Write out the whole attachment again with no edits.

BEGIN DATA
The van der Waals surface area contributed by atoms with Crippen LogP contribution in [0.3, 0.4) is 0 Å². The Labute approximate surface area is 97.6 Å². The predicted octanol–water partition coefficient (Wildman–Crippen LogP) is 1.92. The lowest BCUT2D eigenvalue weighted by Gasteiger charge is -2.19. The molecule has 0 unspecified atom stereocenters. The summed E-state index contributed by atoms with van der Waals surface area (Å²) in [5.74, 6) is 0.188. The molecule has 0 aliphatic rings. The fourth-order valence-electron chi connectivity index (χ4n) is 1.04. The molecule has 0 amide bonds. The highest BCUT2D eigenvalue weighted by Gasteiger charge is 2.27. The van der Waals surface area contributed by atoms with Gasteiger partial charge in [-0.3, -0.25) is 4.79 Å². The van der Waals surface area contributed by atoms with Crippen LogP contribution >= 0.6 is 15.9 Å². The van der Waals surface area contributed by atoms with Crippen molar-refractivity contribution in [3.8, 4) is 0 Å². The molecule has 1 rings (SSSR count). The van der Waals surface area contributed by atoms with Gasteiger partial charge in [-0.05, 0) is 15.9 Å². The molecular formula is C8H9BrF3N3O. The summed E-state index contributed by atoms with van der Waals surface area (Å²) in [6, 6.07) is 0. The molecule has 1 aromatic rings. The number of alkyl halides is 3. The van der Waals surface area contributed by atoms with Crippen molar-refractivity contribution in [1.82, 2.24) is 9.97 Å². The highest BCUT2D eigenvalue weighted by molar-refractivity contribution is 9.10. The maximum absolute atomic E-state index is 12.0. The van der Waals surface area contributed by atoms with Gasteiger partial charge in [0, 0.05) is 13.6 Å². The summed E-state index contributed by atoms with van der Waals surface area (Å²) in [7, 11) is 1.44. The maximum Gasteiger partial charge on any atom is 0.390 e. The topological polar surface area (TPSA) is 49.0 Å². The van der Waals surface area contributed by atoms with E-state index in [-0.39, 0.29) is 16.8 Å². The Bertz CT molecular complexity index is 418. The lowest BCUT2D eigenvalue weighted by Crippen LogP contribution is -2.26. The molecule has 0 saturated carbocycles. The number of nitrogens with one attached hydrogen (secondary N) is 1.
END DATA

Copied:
The van der Waals surface area contributed by atoms with Crippen LogP contribution in [0.3, 0.4) is 0 Å². The Labute approximate surface area is 97.6 Å². The predicted octanol–water partition coefficient (Wildman–Crippen LogP) is 1.92. The lowest BCUT2D eigenvalue weighted by Gasteiger charge is -2.19. The molecule has 0 unspecified atom stereocenters. The summed E-state index contributed by atoms with van der Waals surface area (Å²) in [5.74, 6) is 0.188. The molecule has 0 aliphatic rings. The fourth-order valence-electron chi connectivity index (χ4n) is 1.04. The molecule has 0 amide bonds. The highest BCUT2D eigenvalue weighted by Gasteiger charge is 2.27. The van der Waals surface area contributed by atoms with Gasteiger partial charge in [-0.3, -0.25) is 4.79 Å². The van der Waals surface area contributed by atoms with Crippen LogP contribution >= 0.6 is 15.9 Å². The van der Waals surface area contributed by atoms with Crippen molar-refractivity contribution in [3.8, 4) is 0 Å². The molecule has 1 rings (SSSR count). The van der Waals surface area contributed by atoms with Gasteiger partial charge in [-0.05, 0) is 15.9 Å². The molecular formula is C8H9BrF3N3O. The summed E-state index contributed by atoms with van der Waals surface area (Å²) in [6, 6.07) is 0. The molecule has 1 aromatic rings. The number of alkyl halides is 3. The van der Waals surface area contributed by atoms with Crippen molar-refractivity contribution in [1.82, 2.24) is 9.97 Å². The highest BCUT2D eigenvalue weighted by molar-refractivity contribution is 9.10. The maximum absolute atomic E-state index is 12.0. The van der Waals surface area contributed by atoms with Gasteiger partial charge in [0, 0.05) is 13.6 Å². The summed E-state index contributed by atoms with van der Waals surface area (Å²) in [7, 11) is 1.44. The maximum Gasteiger partial charge on any atom is 0.390 e. The topological polar surface area (TPSA) is 49.0 Å². The van der Waals surface area contributed by atoms with E-state index in [-0.39, 0.29) is 16.8 Å². The Bertz CT molecular complexity index is 418. The lowest BCUT2D eigenvalue weighted by Crippen LogP contribution is -2.26. The molecule has 0 saturated carbocycles. The number of nitrogens with one attached hydrogen (secondary N) is 1.